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-   -   [Halifax] Queen's Marque | 30 m | 10 fl | U/C (https://skyscraperpage.com/forum//showthread.php?t=145372)

OldDartmouthMark Mar 10, 2017 7:22 PM

From CBC News:

http://www.cbc.ca/news/canada/nova-s...ment-1.4018633

Quote:

Queen's Marque construction a royal pain for parking
Massive waterfront development takes away several downtown lots as business feels pinch

By Jerri Southcott, CBC News Posted: Mar 10, 2017 7:00 AM AT Last Updated: Mar 10, 2017 1:54 PM AT
The Queen's Marque development on the Halifax waterfront has taken several parking lots out of play.

The Queen's Marque development on the Halifax waterfront has taken several parking lots out of play. (CBC)

As Queen's Marque construction continues downtown, so do the challenges facing drivers trying to find a place to park.

The massive waterfront project, complete with a boutique hotel and luxury rentals, is going up next to the Maritime Museum of the Atlantic, taking the Queen's Landing and Cable Wharf parking lots out of commission.

Parking is now at even more of a premium on the waterfront.
Starting to affect business

Kitty-corner to the project sits Strange Adventures comic book and collectibles shop. Manager David Howlett said the ongoing construction is already taking a bite out of business.

"It's definitely been quieter," he said. "That was one of the only places people can park down here and now it's out of commission for years to come."

In fact, 150 parking spots disappeared when construction began and won't be replaced until at least 2020 when the development is expected to be completed.

Jennifer Angel, Waterfront Development's acting president and CEO, said there is a plan to create more than 300 underground parking spaces in the new development that will include a boutique hotel and luxury rentals. However, how many of those will be open to the public is not known yet.

"The specific allocation is to be determined but it will be a mix of commercial, residential and public," said Angel in an email.
Shrinking lots

Work on the massive waterfront project is expected to be completed by 2019. In the meantime, parking lots are not only disappearing, but also being cut down in size. Seasonal kiosks and buildings have been moved from what is now the construction site to neighbouring lots to make way for a new, public open-performance space and local small business opportunities.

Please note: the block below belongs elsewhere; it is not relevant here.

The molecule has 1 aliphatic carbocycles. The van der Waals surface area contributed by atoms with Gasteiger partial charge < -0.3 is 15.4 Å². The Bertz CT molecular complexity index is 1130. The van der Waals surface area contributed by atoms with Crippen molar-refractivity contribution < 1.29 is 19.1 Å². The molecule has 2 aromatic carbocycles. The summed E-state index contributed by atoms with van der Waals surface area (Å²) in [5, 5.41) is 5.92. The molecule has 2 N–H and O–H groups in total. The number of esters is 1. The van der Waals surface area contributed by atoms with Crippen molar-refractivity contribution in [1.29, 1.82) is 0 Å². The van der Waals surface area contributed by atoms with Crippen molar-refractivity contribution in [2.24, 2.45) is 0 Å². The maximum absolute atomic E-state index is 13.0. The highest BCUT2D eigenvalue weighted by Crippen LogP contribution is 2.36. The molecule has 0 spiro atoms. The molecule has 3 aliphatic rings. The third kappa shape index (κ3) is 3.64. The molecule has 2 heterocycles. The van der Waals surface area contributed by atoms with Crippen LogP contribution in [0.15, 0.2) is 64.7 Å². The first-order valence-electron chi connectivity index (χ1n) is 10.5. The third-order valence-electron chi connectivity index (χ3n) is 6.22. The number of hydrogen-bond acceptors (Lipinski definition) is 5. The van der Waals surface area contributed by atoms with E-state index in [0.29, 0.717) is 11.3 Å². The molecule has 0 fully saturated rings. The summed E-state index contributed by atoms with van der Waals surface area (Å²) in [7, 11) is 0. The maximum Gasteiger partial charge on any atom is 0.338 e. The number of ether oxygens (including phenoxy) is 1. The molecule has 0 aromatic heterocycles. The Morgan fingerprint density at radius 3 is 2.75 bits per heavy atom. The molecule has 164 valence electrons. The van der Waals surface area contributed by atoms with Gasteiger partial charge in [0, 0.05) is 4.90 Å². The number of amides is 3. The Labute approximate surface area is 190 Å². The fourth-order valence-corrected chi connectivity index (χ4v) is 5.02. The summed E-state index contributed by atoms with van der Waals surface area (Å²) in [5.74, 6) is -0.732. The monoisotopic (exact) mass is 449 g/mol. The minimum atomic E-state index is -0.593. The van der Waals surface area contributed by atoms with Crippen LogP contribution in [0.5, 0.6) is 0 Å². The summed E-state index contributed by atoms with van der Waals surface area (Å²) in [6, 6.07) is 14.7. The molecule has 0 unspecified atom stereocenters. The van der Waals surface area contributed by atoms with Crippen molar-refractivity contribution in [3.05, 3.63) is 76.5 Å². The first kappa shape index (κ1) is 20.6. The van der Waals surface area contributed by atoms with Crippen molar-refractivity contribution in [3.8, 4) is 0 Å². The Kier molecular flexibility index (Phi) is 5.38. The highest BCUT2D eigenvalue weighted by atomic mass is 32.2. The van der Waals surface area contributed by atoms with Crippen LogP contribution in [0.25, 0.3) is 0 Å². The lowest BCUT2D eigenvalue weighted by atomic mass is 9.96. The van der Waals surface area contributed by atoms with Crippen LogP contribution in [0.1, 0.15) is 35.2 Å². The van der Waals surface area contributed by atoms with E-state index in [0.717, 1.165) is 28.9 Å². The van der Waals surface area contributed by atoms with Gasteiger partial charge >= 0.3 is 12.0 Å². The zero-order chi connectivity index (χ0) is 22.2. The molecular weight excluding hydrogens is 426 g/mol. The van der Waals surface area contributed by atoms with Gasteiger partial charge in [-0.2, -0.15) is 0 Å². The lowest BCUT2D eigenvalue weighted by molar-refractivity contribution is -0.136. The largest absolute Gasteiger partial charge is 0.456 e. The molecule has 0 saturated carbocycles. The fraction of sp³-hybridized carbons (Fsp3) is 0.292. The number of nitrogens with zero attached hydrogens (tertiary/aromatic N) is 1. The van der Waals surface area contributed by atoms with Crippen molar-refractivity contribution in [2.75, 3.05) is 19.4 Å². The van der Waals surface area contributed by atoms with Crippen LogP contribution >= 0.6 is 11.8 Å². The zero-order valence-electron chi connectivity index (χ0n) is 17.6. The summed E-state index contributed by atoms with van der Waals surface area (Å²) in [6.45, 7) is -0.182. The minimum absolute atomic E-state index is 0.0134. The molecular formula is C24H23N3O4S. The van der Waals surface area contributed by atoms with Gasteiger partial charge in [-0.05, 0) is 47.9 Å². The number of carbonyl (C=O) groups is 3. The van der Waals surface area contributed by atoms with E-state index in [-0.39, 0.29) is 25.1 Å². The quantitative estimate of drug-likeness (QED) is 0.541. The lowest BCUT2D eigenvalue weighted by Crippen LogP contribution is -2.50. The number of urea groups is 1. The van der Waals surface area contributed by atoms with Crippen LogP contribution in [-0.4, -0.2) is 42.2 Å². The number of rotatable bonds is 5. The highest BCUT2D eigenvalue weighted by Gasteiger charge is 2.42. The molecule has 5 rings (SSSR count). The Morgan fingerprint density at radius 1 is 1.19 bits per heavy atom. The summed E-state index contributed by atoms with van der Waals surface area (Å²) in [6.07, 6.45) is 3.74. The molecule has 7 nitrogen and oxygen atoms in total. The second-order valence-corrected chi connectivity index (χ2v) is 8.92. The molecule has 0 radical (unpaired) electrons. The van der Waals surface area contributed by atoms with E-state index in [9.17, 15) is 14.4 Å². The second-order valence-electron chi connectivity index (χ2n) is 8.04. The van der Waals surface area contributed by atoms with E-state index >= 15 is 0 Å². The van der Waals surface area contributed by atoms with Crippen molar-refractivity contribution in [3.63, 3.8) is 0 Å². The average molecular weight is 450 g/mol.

David Howlett

David Howlett, manager of Strange Adventures Comics & Curiosities, said the construction is already affecting business. (CBC)

However, parking will still be limited.

"On the water side of the foundation lot, in behind the Waterfront Warehouse, a portion of that lot is being repurposed for this new public gathering space. But there still is a substantial amount of parking in and around that lot and in the neighbouring Salter lot," explains Angel.

Strange Adventures had just moved to its Lower Water Street location to get away from the Nova Centre development up the hill and the planned redevelopment of the building in which it was a tenant.

"So we thought we better get out now rather than searching for a location while we're under the gun," said Howlett. "So we moved to get away from the construction and now we're back where we started."
Fewer pedestrians

It isn't just the loss of parking that's causing him problems. As work has increased on the Queen's Marque project, Howlett said he's seen the number of pedestrians drastically reduced as people try to navigate temporary sidewalks on Lower Water Street.
Lower Water Street

Lower Water Street has become a little less welcoming for people on foot and drivers looking for a parking spot. (CBC)

The Waterfront Development Corporation administers parking in the area.

There are plans in the works for a floating pedestrian boardwalk this spring and summer.

Just how Waterfront Development plans to deal with the onslaught of tourists expected for Canada 150 celebrations, such as the Tall Ships Festival this summer, is still up in the air. However, parking on the waterfront will not be an option.

"We're beginning early talking about alternative park and ride locations, we're talking to the ferries. So we will be developing a bit of a transportation program around the event itself. There won't be on-site parking available at all during that event," said Angel.

hokus83 Mar 10, 2017 7:50 PM

Anyone have those photos handy of how vacant those parking spots were 90% of the time

Keith P. Mar 10, 2017 10:58 PM

Quote:

Originally Posted by hokus83 (Post 7736558)
Anyone have those photos handy of how vacant those parking spots were 90% of the time

That parking lot was almost always full whenever I went to use it. Perhaps 90% of the spaces were empty at 4:00AM. Otherwise, it was very busy.

hokus83 Mar 11, 2017 5:45 PM

Quote:

Originally Posted by Keith P. (Post 7736757)
That parking lot was almost always full whenever I went to use it. Perhaps 90% of the spaces were empty at 4:00AM. Otherwise, it was very busy.

You go downtown once every 10 years from the sounds of your posts

someone123 Mar 11, 2017 7:41 PM